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Dominant Stratton bumps Giant slump

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In what has been the lowest point of the Giants season, Chris Stratton provided a much-needed injection of positivity.

The Giants starter pulled off two impressive feats Friday night. He shut out a Colorado club that had won nine of 12 games in September, knocking their division lead to a slim half-game over the Dodgers. He also ended the Giants longest losing streak since 1951 and longest since moving to San Francisco — an 11-game skid that had encompassed all of September.

Stratton (W, 10-9, 4.66 ERA) tossed his first career shutout, giving up just two hits and striking out seven leading the Giants (69-79) to a 2-0 victory over the division-leading Rockies (81-66).

This story has been updated with quotes and post-game material from the Giants clubhouse at AT&T Park.

Manager Bruce Bochy planned to let Stratton finish the game as soon as the eighth inning ended. He joked that his teammates may have given him mixed signals:

“My worry was, I saw all the guys high-five him after the eighth. I didn’t want him to think he was done. I didn’t think he was done. His stuff was still there.”

Bochy’s confidence in his starter stemmed from Stratton’s near-flawless control of the game:

“All four quadrants he worked, I thought, well. He mixed in the changeup, occasional slider, curveball. Good, rising life to the fastball, and he spotted it very well tonight.”

Veteran outfielder Gregor Blanco was also impressed with the young righty’s performance:

“He was really aggressive today. He was pounding the zone, getting guys 0-2 pretty quick. I think he did a great job of putting the fastball in the top of the zone, making them chase.”

The sparse offense came courtesy of Austin Slater, who drove in Nick Hundley and Joe Panik with a single in the second inning. The two run-scorers also combined for four of the Giants’ seven hits on the night.

Colorado’s Tyler Anderson (L, 7-8, 4.82 ERA) pitched what would usually be a winning outing, considering how potent the Rockies offense is. He allowed just two runs on seven hits while striking out six over six innings. He actually lowered his ERA by 0.07 points.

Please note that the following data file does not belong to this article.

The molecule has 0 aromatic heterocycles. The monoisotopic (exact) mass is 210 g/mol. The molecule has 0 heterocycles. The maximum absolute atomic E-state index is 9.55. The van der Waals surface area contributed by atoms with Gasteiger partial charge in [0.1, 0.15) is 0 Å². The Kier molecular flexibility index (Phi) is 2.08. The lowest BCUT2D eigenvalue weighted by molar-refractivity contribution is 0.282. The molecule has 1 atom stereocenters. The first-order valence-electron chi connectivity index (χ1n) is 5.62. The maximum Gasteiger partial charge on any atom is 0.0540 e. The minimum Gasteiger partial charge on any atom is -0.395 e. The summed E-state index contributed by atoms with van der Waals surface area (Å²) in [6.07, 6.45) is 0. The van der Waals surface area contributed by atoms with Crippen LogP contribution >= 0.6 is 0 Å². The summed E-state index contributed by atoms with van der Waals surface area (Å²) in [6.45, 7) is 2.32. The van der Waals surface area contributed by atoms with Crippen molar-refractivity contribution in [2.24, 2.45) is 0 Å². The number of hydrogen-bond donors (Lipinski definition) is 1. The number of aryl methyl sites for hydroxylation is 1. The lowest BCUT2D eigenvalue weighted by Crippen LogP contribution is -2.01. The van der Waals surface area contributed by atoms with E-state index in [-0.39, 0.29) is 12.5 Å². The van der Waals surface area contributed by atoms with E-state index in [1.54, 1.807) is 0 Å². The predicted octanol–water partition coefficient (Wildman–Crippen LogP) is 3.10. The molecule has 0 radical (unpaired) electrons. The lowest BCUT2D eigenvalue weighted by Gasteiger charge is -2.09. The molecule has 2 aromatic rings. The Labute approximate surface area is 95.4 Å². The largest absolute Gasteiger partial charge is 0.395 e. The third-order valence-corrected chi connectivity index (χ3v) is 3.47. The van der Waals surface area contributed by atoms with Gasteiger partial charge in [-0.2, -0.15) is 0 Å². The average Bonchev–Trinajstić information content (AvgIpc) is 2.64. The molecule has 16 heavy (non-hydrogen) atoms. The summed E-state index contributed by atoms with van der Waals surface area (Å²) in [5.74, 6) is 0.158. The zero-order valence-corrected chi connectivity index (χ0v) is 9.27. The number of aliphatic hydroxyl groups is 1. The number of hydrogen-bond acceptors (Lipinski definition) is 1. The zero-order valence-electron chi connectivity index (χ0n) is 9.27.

His tough-luck loss is exactly what was so special about Stratton’s night.

Stratton was happy that he contributed to the elusive win, but he also acknowledged how much it meant to him personally:

“There’s been some times where I’ve come out of the ‘pen and finished a game, but this was definitely one for the record books for me.”

It seems every great pitching performance has at least one equally impressive defensive play to accompany it. Blanco provided that in the sixth, sprinting to the warning track in left to rob a golfed line drive off the bat of third baseman Nolan Arenado. The catch not only took away an extra base hit, but it likely saved a run from scoring with just one out.

Bochy thinks it’s a luxury to have someone with Blanco’s ability play a corner outfield spot:

“He’s a gifted outfielder. He’s a center fielder out there playing left field.”

There may have also been some Panda magic at work today. Bochy said before the game that Pablo Sandoval was extra bubbly:

“Pablo was fired up to be down here. He said he’s gonna help us get out this today, somehow, someway.”

Maybe he gave Stratton some kung fu lessons prior to first pitch.

On Deck

Madison Bumgarner (5-6, 3.30 ERA) takes the mound Saturday against German Márquez (12-9, 3.94 ERA) as the Giants look to knock Colorado off the NL West’s first-place perch.

Notes

Aside from the 11-game losing streak, the Giants also snapped a seven-game losing streak to Colorado. … The win improved their record against N.L. West teams to 34-31, their only winning record versus any division in baseball.

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